Welcome to the latest edition of the Wednesday Wake-Up Call, a roundup of the most pressing conservation issues important to anglers. Working with our friends at Unlimited trout, Backcountry hunters and anglersThe Theodore Roosevelt Conservation Partnership, The Everglades Foundation, Clean water captains, VoteWater.orgAnd Conservation Falcon (among other things) we make sure you have the information you need to understand the issues and form an informed opinion.

1. Montana FWP is committed to combating the decline in the trout population of southwest Montana


Two weeks ago we reported on the problems with the trout population in the Big Hole watershed. A coalition of lodge owners, outfitters, guides, shopkeepers and conservationists sent an urgent letter to Governor Greg Gianforte, urging him to act quickly to address the issues. Unfortunately, the governor never responded to the letter, but last week the director of Montana Fish, Wildlife & Parks (FWP) committed all of the department’s resources to respond to historic population declines at some of southwest Montana’s most famous trout fisheries.

New FWP Director Dustin Temple said: “I just want to reassure the Commission and the public that all hands are on deck.” As part of that effort, the Commissioners approved new regulations restricting fishing during brown trout spawning season and reducing numbers of fish that anglers are allowed to keep on some stretches of the Big Hole, Beaverhead and Ruby Rivers.

Click here for the full story on Montana Public Radio

Click the arrow below to listen to an interview with Matt Kiewiet, Editor-in-Chief Montana standard And Independent record about the state of the Big Hole.

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2. Blue-green algae are blooming around South Florida


Blue-green algae are found in South Florida every year, but conditions appear ripe for a repeat of the disastrous 2018 bloom after Hurricane Ian churned up the bottom of Lake Okeechobee, releasing excess nitrogen and phosphorus that had been deposited for decades. When the lake reaches a certain level, this toxic lake water is dumped into the Calloosahatchee River, bringing the algae into the waters around Fort Myers and Sanibel Island.

This week, the Sanibel-Captiva Conservation Foundation issued an urgent recommendation to the Army Corps of Engineers, which controls the flow of lake water:

As the rainy season begins, Lake Okeechobee has reached worryingly high levels and has already begun to develop worrying cyanobacteria blooms. This presents a potential scenario in which the Caloosahatchee will experience adverse high lake discharge events in addition to watershed runoff, resulting not only in increased nutrient loading and reduced salinity, but also in the transport of harmful algae into the Caloosahatchee River.

We strongly encourage the Corps to use all options to reduce lake level rise to prevent harmful high releases into the Caloosahatchee Estuary and to confirm the absence of cyanobacteria…before releases resume.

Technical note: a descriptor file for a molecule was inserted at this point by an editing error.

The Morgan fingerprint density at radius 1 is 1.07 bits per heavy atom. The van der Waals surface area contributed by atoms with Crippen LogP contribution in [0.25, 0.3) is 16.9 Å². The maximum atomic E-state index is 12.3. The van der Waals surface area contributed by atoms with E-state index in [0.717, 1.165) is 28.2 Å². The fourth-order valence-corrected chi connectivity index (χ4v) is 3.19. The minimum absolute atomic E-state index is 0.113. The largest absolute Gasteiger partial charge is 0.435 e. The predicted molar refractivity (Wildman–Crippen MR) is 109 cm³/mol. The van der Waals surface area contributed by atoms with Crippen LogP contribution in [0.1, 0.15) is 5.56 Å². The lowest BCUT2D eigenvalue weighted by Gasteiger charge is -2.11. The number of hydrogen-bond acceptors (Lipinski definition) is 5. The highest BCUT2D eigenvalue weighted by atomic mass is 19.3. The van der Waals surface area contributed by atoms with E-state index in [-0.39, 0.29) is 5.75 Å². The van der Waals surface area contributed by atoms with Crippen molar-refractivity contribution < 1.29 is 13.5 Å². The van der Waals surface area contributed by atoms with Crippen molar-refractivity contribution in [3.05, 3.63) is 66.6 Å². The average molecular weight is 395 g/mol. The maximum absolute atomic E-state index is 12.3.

The Everglades’ overall cleanup efforts are aimed at channeling this toxic water south to clean it naturally, rather than channeling it to the shores via the Caloosahatchee and St. Lucie Rivers. (Watch the video at the top of the page to learn why restoring the Everglades is important to all of South Florida.)

Click here to learn more about WUSF Public Media

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3. Other important stories


Fourth graders in Vermont release brown trout into a local stream as part of the Trout in the classroom program sponsored by Trout Unlimited.

● The Colorado Supreme Court dismisses the lengthy Stream Access case

On June 5, the Colorado Supreme Court dismissed a case that could have expanded public access to the Centennial State’s creeks and rivers. With its unanimous decision in a case called Hill against Warsaw, the court ruled against an angler who sued after being threatened and harassed and ultimately denied access to a popular fishing spot on a popular river. The ruling maintains the status quo of river access in Colorado, where anglers have no legally protected right to wade with fish on waterways that cut through private property.

Read the rest at Field & Stream

● 16 Montana children are suing the state over climate change

A judge in Montana on Monday will hear arguments in a unique lawsuit deciding whether the state’s contribution to climate change violates its constitution, which expressly guarantees the right to a “clean and healthy environment.”

In Hero vs Montana, brought by 16 Montana youth as young as five years old, plaintiffs argue that state lawmakers have put the interests of the state’s fossil fuel industry ahead of its climate future. Legal experts say if the plaintiffs win, the case could be used to boost climate protection efforts in other states.

Read the rest in Time Magazine

● The US Supreme Court abolished federal protection for wetlands – now what?

(The recent judgment of the US Supreme Court in Sackett v. Environmental Protection Agency . . . overruled federal wetland protections under the Clean Water Act, the key federal law responsible for improving the country’s water quality over the past 50 years. For example, previously, oil and debris in Ohio’s Cuyahoga River often caught fire.

The court’s decision is devastating, but state and local governments still have the power to defend wetlands. There has never been a more important time for scientists and the public to take action to protect state and local wetlands wherever they live.

Read the rest on Nature.com